Buoyancy aids and lifejackets must be worn for activities where this is recognised as best practice as identified by the qualified adult/activity provider.

The leader must:

  • Make sure that safety rules and alarm signals have been explained to the girls, as well as the need to obey instructions immediately
  • Follow water safety guidelines and ensure that the responsible adult helpers are familiar with them.
  • Inspect water for visible signs of pollution, for example rubbish, blue green algae or chemicals.
  • Make sure girls and parents are aware of the dangers and symptoms of Weil's disease and what action to take if they suspect infection. On the day of the activity advise participants to cover cuts and grazes with waterproof plasters to help prevent infection.

See our guidance on water activities.

If a girl has a medical condition that will affect her ability to swim, tell the instructor and take steps so she can take part safely.

Adult to child ratios

The ratios below are given as a maximum and ratios must be considered as part of the risk assessment, this may lessen due to any medical conditions, physical ability or other factors.

Leadership team ratio

As this activity will take place outside of your usual meeting place the leadership team adult to child ratio is mandatory.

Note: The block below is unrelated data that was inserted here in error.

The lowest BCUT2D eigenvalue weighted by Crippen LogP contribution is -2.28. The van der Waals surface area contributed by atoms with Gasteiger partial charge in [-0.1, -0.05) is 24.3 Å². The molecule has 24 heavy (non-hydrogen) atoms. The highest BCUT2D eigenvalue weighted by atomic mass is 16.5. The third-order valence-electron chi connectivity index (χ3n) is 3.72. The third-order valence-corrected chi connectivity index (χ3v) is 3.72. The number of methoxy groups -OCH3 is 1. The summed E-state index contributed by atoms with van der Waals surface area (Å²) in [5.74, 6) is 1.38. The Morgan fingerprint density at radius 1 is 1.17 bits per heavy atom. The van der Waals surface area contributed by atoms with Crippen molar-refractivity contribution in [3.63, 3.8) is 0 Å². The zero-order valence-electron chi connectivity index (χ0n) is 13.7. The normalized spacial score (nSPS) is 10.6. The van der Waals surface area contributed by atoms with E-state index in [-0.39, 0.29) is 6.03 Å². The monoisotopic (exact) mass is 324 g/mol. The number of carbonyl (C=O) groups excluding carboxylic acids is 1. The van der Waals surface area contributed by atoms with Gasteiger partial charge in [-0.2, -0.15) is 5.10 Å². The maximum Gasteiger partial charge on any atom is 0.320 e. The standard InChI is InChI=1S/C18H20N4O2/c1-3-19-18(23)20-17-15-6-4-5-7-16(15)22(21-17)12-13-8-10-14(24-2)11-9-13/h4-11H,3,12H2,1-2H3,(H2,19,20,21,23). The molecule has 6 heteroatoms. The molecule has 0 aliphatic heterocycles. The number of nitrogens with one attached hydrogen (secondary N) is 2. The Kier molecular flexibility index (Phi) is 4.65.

• Rainbows: not a Rainbow activity
  • Brownies: 1:8
  • Guides: 1:12
  • Rangers: 1:12

The leadership team ratios must be maintained on the water for the activity. The qualified adult can be included in this ratio.

Qualified adult/participant ratio

Non-classified water

One leader in the group must have the ability to rescue from water, treat for hypothermia and administer CPR. 

Classified water

The activity leader (qualified adult) should determine what size of group is safe. There must be enough qualified adults to ensure the safety of all participants.

The number will be determined by any limitations placed on their qualification, permit or the rules of their operating organisation as well as the risk assessment. This should take into consideration the location, weather and experience of both the qualified adult and other participants. The leader should assess the risk and any concerns must be raised to them.